How well do you know the people who are buying from you?
If you answered anything, but “as I don’t want to,” I’m saying nonsense.
The truth is that you can never have a good understanding of your prospects. Their wishes, needs and priorities should always be your top priority.
Many CROs focus on small details. Does a red button with black color convert better than green with red. Pop up or squeeze pages are preferable if the font weight draws the eye and increases conversions or enhances your list.
This is a never ending battle, which tries to squeeze out an extra 0.01% conversion, and the way most CROs check that consulting salary.
So what if I said that it was all in vain? The color of your buttons does not matter. Nobody cares about the thickness of your text. You are testing your squeeze page to waste your time.
No, there is something more important that needs your attention.
What I’m saying is that if you don’t take the important first step for better conversions, your buttons The color of and any other small changes you make are pretty much useless.
Let’s stop for a minute and think about the golden rule of copy writing…
It is not “creative.”
It’s “not funny.”
It is not “super motivating either.”
All these areas are important, yes, but being able to apply them effectively depends on the golden rule: know your target audience.
I’m not just doing the basics of names, email addresses and locations. You have to know their likes, dislikes, what kind of content they enjoy and the products they use. If you don’t know the answers to these questions, then when you talk about selling them, you don’t have much luck.
You need a clear understanding of your audience so that you can clearly identify that their needs overlap with what you are providing. Without this knowledge, you can try selling kindergarten services to senior women, or teenage women (I pray there is no market).
Understanding your audience is the first and most important aspect of achieving high conversions.
With this in mind, here is a quick little guide on how you can get a better idea about your audience’s age, gender, interests, and opinions so that you can use your marketing and marketing skills to attract the right types of customers. Improve products.
The first area that we are going to keep an eye on is the centuries-old gem of review mining. This is a method whose efficiency has been known for decades and was once done through user surveys and questionnaires.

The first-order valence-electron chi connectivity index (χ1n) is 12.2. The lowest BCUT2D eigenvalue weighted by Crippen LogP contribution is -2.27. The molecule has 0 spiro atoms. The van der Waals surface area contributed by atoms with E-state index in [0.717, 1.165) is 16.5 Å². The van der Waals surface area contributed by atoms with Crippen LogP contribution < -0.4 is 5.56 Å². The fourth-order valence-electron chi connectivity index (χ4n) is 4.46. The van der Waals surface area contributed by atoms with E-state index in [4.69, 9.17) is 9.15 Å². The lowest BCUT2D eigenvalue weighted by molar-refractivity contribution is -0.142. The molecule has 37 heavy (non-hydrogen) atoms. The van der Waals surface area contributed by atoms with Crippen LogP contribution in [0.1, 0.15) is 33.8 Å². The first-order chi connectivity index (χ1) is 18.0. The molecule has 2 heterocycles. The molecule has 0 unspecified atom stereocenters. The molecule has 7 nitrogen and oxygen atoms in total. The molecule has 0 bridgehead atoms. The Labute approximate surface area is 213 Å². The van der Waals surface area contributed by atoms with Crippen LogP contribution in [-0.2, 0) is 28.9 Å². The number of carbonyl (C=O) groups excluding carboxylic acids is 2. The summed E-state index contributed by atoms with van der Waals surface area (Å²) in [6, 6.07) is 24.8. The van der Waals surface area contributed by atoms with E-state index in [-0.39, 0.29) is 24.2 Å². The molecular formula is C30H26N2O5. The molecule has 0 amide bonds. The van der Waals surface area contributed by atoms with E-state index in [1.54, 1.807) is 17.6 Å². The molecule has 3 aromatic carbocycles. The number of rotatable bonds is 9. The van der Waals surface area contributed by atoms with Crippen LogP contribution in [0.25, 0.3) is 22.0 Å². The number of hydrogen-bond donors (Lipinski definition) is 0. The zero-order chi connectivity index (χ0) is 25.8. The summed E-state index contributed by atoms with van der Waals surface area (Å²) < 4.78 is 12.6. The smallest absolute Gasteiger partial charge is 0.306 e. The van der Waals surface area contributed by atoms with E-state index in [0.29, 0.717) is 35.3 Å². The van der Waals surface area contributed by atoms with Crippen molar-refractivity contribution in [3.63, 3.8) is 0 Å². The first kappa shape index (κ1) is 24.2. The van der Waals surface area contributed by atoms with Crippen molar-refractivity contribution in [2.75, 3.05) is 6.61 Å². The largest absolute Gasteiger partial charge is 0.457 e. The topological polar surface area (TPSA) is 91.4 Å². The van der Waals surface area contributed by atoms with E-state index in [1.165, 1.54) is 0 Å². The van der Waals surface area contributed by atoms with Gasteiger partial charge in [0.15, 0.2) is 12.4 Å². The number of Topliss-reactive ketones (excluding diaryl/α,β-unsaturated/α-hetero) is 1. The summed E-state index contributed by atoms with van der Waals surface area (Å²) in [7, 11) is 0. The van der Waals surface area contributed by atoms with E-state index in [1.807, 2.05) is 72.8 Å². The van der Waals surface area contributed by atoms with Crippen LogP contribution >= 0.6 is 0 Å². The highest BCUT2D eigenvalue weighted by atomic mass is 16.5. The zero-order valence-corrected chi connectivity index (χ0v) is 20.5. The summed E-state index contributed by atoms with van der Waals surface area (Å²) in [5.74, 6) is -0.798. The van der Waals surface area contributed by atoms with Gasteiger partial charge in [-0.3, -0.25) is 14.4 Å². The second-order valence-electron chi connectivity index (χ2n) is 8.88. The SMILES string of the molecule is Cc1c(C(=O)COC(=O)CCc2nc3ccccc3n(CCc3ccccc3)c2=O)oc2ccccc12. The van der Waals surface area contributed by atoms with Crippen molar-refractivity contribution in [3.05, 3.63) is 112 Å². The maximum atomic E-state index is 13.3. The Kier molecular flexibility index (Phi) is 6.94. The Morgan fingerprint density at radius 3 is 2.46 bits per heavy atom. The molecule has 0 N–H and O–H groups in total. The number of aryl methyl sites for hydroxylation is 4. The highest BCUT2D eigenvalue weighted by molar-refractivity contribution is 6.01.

Of course you can still go the way of the survey if you want to – there are a lot of great services like Survey Monkey and Google Consumer Survey to help you – but we are not interested in what your customers are doing with your face. What to say We want to know what they are going to say to other current and potential customers.
Thanks to the review sites of independent retailers such as Yelp and Amazon, it has never been easier to test what your customers actually think about the product you are offering and its competitors.
Joanna Wiebe of Copyhackers has written not one, but two incredible articles on critical mining that are definitely worth your time. Using this method, she not only succeeded in gaining a better understanding of her audience, but also managed to lift an entirely new headline from a review, resulting in a 400% increase in CTR!
The short version for effective review mining is to sift through as many reviews as possible for your own product and to find common topics related to them, both positive and negative.
During the review you want to record the highest recurring opinion in three major areas:
What do people want
Do people hate
Copy writing mining table
Once you get your table, there is time to further narrow down the option to only the most frequent and shared opinions. By piecing together similar ideas and boiling them down to simple interviews, you’ll have a great starting point to build some killer client personalities based solely on wishes.
As long as you are crossing some traffic thresholds, Google Analytics provides some terrific reports about people visiting your site.
The problem with Analytics is that it can be quite complex. The sheer scope of information leaves many people chasing their tails and making no progress in understanding what is wrong.